His resistance had fallen away unexpectedly in their molten embrace. Yet he'd cringed and almost turned away when she'd told him how much she loved him after the first, amazing kiss that turned her inside out. She'd drawn him back, whispering for more. Somehow that was all it took to bring about the most beautiful experience of her life. After they made love, they shared the picnic lunch she'd been bringing out to him, and she'd talked endlessly, trying to get him to open up. Eventually, they'd been in each other's arms again. The whole night had gone that way. Her love for him had become unalterably real, and the need for him to love her in return was nearly unbearable.

In the light of day, she'd discovered she was alone and barely had time to dress in her clothes hanging over the fire before her father and older brothers were there--sent by her missing beau to rescue her. Ryder had conveniently let it slip to one of the other hands that he'd seen her horse near the ramshackle cabin while he'd been out checking the damage early that morning. He'd also implied he'd taken shelter with the cattle during the hellish night. Naturally her father heard about it second-hand ASAP--after Ryder had already informed the man he had to leave on account of a family emergency.

Did Ryder believe their time together was a mistake? Or simply realized her father would kill him as soon as he was sure his baby-girl was safe? Whatever the case, he was gone by the time she got back to the ranch house, and she couldn't doubt he'd left because of her. For more than a month, she'd been furious and then devastated. Her love hadn't been enough. The most cherished night of her life had merely been sex, heat of the moment, for a drifter like Ryder McCall. Even still, when she learned she was pregnant, a part of her had been wildly happy. Maybe she should have gone after him and told him the truth, but she couldn't live with a shotgun marriage or one based on some code of honor that was outdated in most parts of the world but not here. She wanted love. Nothing less. Would Ryder want to know anyway?

After she and her mother packed up and got their kits back in the pickup, Maggie hugged her hard.

"What's up, sweet pea?" Belle asked, obviously seeing how close she was to the edge.

"I don't know what I'd do without you, Mama. Thank you. For everything."

Her mother looked into her face, and, as she had all her life, Maggie wished to be as beautiful as her. Oh, she had no doubt she had her own measure of appeal, but her mama had the most natural beauty she'd ever seen in another human being. Closing in on her late fifties and five children borne from her own body, Belle May could have easily passed for thirty. She took good care of herself, and Maggie's daddy was still drunk in love and lust with her. Their marriage was what Maggie had wanted all her life--after she was done with her man-crazy ways as a teenager. Ryder had seen to making that the case. "You're emotional today, sug."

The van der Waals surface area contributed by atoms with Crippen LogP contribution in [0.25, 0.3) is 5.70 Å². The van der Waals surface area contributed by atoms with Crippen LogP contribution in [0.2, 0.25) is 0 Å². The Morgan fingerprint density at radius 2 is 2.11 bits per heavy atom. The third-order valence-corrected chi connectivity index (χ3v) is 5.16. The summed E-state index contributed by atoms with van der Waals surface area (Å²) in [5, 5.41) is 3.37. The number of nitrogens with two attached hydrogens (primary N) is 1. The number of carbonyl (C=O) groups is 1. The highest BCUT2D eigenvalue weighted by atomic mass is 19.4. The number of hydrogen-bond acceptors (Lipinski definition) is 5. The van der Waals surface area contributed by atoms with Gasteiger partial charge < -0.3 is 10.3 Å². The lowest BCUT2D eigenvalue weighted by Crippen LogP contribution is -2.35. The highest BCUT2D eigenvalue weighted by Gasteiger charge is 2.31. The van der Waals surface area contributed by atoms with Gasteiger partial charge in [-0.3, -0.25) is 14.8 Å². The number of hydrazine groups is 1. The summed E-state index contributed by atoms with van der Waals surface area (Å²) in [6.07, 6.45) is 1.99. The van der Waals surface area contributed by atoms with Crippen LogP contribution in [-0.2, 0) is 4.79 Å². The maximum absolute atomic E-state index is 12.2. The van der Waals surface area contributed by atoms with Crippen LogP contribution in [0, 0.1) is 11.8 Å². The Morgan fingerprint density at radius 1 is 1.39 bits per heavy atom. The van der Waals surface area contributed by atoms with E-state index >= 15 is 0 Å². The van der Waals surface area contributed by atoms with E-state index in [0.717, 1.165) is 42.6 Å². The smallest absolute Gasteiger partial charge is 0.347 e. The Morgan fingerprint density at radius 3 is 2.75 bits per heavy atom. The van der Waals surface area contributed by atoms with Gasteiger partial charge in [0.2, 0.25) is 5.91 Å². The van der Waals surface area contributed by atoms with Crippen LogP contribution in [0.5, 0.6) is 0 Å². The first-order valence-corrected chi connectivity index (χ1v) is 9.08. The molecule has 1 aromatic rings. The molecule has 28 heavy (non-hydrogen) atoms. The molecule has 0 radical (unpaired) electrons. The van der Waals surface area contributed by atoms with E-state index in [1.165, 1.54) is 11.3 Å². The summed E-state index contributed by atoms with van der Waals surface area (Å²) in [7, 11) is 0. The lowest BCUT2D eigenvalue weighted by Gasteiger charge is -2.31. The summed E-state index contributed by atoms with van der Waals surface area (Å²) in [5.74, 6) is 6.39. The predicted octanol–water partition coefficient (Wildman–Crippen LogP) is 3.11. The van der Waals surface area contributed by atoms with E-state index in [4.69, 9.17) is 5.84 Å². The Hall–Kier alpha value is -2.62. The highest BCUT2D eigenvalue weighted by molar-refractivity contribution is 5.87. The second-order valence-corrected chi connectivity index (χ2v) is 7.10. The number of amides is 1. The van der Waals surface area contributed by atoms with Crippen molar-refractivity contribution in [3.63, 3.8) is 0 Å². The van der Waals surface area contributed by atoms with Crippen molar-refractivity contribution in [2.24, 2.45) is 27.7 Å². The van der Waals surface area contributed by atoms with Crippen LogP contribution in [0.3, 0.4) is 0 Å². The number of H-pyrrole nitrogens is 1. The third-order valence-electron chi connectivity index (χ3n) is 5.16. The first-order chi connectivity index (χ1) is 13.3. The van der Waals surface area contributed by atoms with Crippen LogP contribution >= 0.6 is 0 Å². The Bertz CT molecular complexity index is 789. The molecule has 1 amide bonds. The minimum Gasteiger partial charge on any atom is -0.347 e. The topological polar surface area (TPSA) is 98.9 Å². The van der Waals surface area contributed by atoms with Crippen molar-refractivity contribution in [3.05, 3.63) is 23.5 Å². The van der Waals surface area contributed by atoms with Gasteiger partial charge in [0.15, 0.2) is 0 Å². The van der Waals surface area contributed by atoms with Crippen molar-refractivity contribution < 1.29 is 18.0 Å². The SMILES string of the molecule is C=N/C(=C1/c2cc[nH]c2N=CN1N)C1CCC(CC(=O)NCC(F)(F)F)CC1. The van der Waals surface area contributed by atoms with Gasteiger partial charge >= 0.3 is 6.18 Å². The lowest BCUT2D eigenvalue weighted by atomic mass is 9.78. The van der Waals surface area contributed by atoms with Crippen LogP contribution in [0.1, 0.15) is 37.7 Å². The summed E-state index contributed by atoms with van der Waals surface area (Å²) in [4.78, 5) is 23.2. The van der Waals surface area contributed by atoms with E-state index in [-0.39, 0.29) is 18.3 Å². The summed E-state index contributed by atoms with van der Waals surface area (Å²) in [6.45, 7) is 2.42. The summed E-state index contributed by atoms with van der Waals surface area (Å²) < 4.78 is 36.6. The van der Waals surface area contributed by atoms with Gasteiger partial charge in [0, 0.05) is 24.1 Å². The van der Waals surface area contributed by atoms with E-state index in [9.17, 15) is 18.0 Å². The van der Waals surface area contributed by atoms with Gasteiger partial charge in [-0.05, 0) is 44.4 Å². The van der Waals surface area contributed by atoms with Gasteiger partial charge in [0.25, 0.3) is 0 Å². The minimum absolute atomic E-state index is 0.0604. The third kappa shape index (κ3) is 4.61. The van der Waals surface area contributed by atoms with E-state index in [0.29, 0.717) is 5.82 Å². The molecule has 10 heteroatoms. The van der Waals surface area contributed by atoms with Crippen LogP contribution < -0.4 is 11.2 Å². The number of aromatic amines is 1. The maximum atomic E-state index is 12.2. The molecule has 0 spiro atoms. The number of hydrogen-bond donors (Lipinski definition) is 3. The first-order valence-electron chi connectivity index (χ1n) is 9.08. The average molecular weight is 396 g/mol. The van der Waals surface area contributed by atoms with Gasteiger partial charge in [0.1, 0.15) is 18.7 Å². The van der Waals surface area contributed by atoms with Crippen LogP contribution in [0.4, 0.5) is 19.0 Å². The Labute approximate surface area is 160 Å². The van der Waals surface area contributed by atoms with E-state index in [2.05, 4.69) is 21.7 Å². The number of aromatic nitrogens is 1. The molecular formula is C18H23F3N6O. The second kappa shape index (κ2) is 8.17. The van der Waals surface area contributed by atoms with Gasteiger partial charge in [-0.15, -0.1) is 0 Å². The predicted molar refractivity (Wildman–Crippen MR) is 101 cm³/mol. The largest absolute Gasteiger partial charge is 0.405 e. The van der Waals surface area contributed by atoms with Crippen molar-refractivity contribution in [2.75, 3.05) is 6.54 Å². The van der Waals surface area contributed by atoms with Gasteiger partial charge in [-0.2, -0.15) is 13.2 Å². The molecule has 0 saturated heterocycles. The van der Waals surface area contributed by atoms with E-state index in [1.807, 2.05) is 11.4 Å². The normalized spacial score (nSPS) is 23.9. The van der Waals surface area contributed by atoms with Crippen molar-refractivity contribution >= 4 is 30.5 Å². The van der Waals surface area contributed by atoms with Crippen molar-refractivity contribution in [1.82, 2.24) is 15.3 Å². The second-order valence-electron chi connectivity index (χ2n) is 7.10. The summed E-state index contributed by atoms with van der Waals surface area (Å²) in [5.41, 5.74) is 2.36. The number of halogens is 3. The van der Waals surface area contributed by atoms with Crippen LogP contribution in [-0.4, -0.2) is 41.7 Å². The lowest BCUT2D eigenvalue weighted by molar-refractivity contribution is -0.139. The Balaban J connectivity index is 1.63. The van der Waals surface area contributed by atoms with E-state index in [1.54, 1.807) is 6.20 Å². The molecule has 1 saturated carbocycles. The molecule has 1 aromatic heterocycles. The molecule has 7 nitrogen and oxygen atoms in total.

Maggie sighed. "I wanna make some changes in my life, Mama. I been driftin' too long, thinkin' all the wrong things were gonna satisfy me. They never have. What I want most of all is to be a good mother to this baby."

"Oh, Magpie, you will be. You'll be the best mama. Don't you know that? Who couldn't love you? Your nieces and nephews adore you. Everyone does, sugar."

Maggie didn't laugh out loud, but she could have. In a country where the women outnumbered the men considerably, her flirtatious ways had made enemies. She had few female friends anymore. She regretted that often, especially when she remembered her closest friends growing up: Angie Lewis, now living in Wisconsin, and Karla Sanford, who'd become an enemy when Maggie started dating Ken Abrams--the man Karla had eventually married, presumably after being secretly in love with him most of her life.

Ryder didn't love me, the way I fooled myself into thinkin' he did. If she couldn't make the one man who mattered fall in love with her, she wasn't sure how good she'd be at making a baby, even her own, love her. What if she was no good at mothering? Contrary to her mother's faith in her, no one else would ever believe she'd make a good mother. Her reputation had seen to that. But she wanted to change all that. She wanted to make some female friends and learn how to be a good mama. Her own mother had already taught her so much, but she still had a lot to learn, especially since she'd be doing this whole parent thing on her own.

It's just me, and I wanna do this, this above all, right. Lord help me, there's nothing else left for me if I can't get the most important thing I've ever done in my life right.